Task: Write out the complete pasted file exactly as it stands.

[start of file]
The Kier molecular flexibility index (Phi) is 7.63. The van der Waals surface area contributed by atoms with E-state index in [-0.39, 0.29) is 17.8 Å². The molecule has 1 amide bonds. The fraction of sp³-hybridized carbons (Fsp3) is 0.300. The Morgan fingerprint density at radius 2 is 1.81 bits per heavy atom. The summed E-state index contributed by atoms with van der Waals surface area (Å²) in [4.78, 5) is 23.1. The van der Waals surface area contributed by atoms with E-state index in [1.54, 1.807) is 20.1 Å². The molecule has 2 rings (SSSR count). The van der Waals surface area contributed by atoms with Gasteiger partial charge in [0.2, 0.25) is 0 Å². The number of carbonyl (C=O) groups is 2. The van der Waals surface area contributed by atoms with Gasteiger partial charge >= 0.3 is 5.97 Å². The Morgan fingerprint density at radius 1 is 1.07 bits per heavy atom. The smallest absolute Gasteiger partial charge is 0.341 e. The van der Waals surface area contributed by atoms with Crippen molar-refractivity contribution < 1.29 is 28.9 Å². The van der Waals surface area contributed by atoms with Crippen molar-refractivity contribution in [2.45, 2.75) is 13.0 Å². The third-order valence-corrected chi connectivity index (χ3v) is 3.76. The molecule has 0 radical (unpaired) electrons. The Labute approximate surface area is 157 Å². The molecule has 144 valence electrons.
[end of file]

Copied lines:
The Kier molecular flexibility index (Phi) is 7.63. The van der Waals surface area contributed by atoms with E-state index in [-0.39, 0.29) is 17.8 Å². The molecule has 1 amide bonds. The fraction of sp³-hybridized carbons (Fsp3) is 0.300. The Morgan fingerprint density at radius 2 is 1.81 bits per heavy atom. The summed E-state index contributed by atoms with van der Waals surface area (Å²) in [4.78, 5) is 23.1. The van der Waals surface area contributed by atoms with E-state index in [1.54, 1.807) is 20.1 Å². The molecule has 2 rings (SSSR count). The van der Waals surface area contributed by atoms with Gasteiger partial charge in [0.2, 0.25) is 0 Å². The number of carbonyl (C=O) groups is 2. The van der Waals surface area contributed by atoms with Gasteiger partial charge >= 0.3 is 5.97 Å². The Morgan fingerprint density at radius 1 is 1.07 bits per heavy atom. The smallest absolute Gasteiger partial charge is 0.341 e. The van der Waals surface area contributed by atoms with Crippen molar-refractivity contribution < 1.29 is 28.9 Å². The van der Waals surface area contributed by atoms with Crippen molar-refractivity contribution in [2.45, 2.75) is 13.0 Å². The third-order valence-corrected chi connectivity index (χ3v) is 3.76. The molecule has 0 radical (unpaired) electrons. The Labute approximate surface area is 157 Å². The molecule has 144 valence electrons.